She says that there has always been some level of 'conditionality' in the giving out of unemployment-related benefits, but seems to ignore any idea of bargaining power and 'consideration'. In contract law, bargaining power helps differentiate claimants from potential slave fodder and consideration implies that the DWP as 'employer' should consider what the claimant requires in order to fulfil their side of the deal. Existing UK benefit levels alone — ie, without all the bullying that goes on within JobCentre Plus! — show so little regard for the vulnerability of claimants that I am reminded of the chorus of the Allan Taylor song, 'The Morning Lies Heavy on Me' that he wrote for his Vietnam War draftee brother-in-law:
Tell me who's the one who fights until he's broken —On poverty levels of income, every day is a struggle for survival.
Is it the ones who sit in judgement of us all?
I wouldn't care if it was their lives they were taking,
But they don't listen or even answer to the call.
Welfare reform and statistical respraying of Incapacity Benefit claim closures due to claimant deathAnd I'd say that we must remember that a great deal of what is currently happening under the Conservative Government with investment banker Baron Freud as Welfare Reform Minister can be tracked back to when an earlier incarnation as David Freud was appointed by Labour's Work & Pensions Secretary John Hutton in late 2006.
Around that time, I was demonstrating outside Parliament with a group of disability activists while I was on JSA and the then Government talk was rumoured to be about reserving the 'no need to apply for work' group of would-have-been-Incapacity-Benefit-claimants to people whose claim was on the grounds of incontinence. A case of disability stigma there, along the lines of, "Don't tell us what your disability or health condition does to you; tell us how it can piss others off."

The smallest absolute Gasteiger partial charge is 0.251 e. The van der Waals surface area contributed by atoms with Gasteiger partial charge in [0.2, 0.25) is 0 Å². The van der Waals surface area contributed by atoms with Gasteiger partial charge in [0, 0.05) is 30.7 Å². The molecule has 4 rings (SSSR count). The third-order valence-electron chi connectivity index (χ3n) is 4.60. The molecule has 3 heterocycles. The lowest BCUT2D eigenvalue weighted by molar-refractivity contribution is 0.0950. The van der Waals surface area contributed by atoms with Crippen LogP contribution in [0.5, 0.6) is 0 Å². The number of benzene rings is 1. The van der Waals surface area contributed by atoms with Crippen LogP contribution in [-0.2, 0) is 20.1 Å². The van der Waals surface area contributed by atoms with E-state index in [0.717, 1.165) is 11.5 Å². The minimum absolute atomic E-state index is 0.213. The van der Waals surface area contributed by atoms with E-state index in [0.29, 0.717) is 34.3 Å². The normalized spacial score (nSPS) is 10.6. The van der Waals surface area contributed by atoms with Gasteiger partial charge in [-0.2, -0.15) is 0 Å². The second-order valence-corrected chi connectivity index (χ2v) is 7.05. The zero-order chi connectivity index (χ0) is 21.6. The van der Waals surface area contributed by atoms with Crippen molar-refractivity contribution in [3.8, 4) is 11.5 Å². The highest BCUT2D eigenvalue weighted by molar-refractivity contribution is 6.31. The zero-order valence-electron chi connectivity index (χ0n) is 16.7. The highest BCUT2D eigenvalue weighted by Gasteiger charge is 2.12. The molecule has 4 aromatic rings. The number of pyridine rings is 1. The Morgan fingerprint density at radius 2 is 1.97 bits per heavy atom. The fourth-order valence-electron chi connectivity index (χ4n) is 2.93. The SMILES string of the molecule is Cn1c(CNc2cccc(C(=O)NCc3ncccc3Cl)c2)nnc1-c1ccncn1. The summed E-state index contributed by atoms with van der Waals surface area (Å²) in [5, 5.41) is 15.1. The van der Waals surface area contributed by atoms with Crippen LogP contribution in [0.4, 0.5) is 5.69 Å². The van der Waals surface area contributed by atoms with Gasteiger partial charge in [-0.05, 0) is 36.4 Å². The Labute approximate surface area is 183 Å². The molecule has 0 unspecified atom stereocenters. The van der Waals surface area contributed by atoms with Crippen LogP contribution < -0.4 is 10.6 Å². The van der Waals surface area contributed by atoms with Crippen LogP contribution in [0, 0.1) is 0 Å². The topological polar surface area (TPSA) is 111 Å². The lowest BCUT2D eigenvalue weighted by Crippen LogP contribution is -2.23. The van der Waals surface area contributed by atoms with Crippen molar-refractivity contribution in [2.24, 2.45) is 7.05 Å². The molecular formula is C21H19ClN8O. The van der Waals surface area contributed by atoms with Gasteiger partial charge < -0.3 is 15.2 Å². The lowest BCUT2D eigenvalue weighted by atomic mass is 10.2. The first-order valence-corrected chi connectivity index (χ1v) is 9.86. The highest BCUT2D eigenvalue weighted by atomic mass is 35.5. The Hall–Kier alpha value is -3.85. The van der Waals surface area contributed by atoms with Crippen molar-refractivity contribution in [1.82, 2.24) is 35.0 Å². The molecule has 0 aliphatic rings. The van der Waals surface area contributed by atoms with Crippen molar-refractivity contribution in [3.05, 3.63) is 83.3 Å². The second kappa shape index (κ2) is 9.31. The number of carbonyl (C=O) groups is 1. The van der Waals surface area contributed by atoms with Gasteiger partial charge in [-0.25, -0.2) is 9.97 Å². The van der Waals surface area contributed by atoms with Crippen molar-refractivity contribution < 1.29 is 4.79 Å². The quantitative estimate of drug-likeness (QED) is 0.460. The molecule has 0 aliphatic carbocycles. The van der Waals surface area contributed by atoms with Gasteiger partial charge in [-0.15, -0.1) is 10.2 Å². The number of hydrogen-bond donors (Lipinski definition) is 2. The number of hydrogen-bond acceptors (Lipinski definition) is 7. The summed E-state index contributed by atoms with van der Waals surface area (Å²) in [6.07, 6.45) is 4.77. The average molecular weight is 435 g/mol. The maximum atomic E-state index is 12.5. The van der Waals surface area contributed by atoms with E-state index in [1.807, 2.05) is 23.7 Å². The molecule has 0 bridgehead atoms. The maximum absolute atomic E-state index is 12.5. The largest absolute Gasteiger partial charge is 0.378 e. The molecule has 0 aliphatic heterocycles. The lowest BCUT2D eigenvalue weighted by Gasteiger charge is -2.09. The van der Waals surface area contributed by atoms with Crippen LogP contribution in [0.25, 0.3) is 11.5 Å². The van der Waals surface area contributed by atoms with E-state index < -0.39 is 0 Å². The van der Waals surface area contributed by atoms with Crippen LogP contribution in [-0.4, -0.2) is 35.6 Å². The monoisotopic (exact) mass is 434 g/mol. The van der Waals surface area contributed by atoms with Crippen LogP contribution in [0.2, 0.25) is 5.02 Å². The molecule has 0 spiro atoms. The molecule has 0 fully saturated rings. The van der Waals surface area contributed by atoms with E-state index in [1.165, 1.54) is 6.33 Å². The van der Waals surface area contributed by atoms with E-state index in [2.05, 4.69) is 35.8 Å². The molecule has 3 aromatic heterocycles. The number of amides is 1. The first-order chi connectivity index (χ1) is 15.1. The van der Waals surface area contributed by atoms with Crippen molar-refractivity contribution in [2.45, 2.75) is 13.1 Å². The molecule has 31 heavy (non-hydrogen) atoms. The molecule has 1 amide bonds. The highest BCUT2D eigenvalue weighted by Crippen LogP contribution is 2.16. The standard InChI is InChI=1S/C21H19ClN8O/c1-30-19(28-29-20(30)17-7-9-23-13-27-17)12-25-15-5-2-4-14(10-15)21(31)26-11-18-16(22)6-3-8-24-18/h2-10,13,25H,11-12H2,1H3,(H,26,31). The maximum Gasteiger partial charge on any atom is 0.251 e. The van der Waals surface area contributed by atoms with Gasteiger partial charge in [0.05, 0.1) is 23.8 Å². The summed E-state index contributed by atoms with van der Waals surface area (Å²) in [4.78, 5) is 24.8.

A few months on from that it had been revealed in Disability Now! magazine that a backbench Labour MP's research using official government figures had revealed a direct correlation in the fact that Incapacity Benefit claimants below the age of 60 were denied the winter fuel support availabe to even government ministers aged 60+ on much higher salaries, and a steep seasonal rise in Incapacity Benefit claim closure due to claimant death in winter.
How did Work & Pensions Secretary John Hutton respond? Perhaps with the respray skills of the David Freud who led the Euro Tunnel flotation on the Stock Market. Hutton told BBC radio news in early 2007 in relation to the transformation of Incapacity Benefit toward what is now ESA that his department's figures revealed that after two years on IB, a claimant was more likely to retire or die than get another job.
|Subpoena those whose policy-making negligence puts vulnerable people's lives at risk|